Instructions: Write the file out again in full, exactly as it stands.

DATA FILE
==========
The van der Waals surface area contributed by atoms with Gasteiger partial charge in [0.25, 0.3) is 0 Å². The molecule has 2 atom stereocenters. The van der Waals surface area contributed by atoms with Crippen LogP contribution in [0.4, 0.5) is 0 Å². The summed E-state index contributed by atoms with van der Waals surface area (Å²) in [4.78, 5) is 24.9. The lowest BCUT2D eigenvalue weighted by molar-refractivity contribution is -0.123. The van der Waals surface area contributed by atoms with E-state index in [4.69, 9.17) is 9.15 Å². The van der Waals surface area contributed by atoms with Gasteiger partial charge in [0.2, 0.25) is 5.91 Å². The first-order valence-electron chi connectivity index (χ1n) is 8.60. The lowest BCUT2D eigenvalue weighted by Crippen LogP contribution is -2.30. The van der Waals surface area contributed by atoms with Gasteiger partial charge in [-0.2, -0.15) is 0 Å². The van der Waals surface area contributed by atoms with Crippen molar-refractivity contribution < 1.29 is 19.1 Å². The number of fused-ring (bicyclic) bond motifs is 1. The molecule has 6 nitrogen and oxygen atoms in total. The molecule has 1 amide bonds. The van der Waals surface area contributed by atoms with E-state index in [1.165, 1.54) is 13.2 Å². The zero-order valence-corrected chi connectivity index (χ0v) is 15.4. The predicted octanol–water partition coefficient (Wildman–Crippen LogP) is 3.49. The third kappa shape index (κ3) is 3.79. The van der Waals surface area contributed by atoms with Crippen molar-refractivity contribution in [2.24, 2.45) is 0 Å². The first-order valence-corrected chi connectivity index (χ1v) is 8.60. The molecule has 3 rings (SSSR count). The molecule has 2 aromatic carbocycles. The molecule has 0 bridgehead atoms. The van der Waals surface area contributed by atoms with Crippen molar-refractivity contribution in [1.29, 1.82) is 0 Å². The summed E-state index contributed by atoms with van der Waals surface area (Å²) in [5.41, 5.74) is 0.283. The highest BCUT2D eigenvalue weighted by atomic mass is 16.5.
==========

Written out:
The van der Waals surface area contributed by atoms with Gasteiger partial charge in [0.25, 0.3) is 0 Å². The molecule has 2 atom stereocenters. The van der Waals surface area contributed by atoms with Crippen LogP contribution in [0.4, 0.5) is 0 Å². The summed E-state index contributed by atoms with van der Waals surface area (Å²) in [4.78, 5) is 24.9. The lowest BCUT2D eigenvalue weighted by molar-refractivity contribution is -0.123. The van der Waals surface area contributed by atoms with E-state index in [4.69, 9.17) is 9.15 Å². The van der Waals surface area contributed by atoms with Gasteiger partial charge in [0.2, 0.25) is 5.91 Å². The first-order valence-electron chi connectivity index (χ1n) is 8.60. The lowest BCUT2D eigenvalue weighted by Crippen LogP contribution is -2.30. The van der Waals surface area contributed by atoms with Gasteiger partial charge in [-0.2, -0.15) is 0 Å². The van der Waals surface area contributed by atoms with Crippen molar-refractivity contribution < 1.29 is 19.1 Å². The number of fused-ring (bicyclic) bond motifs is 1. The molecule has 6 nitrogen and oxygen atoms in total. The molecule has 1 amide bonds. The van der Waals surface area contributed by atoms with E-state index in [1.165, 1.54) is 13.2 Å². The zero-order valence-corrected chi connectivity index (χ0v) is 15.4. The predicted octanol–water partition coefficient (Wildman–Crippen LogP) is 3.49. The third kappa shape index (κ3) is 3.79. The van der Waals surface area contributed by atoms with Crippen molar-refractivity contribution in [2.24, 2.45) is 0 Å². The first-order valence-corrected chi connectivity index (χ1v) is 8.60. The molecule has 3 rings (SSSR count). The molecule has 2 aromatic carbocycles. The molecule has 0 bridgehead atoms. The van der Waals surface area contributed by atoms with Crippen molar-refractivity contribution in [1.29, 1.82) is 0 Å². The summed E-state index contributed by atoms with van der Waals surface area (Å²) in [5.41, 5.74) is 0.283. The highest BCUT2D eigenvalue weighted by atomic mass is 16.5.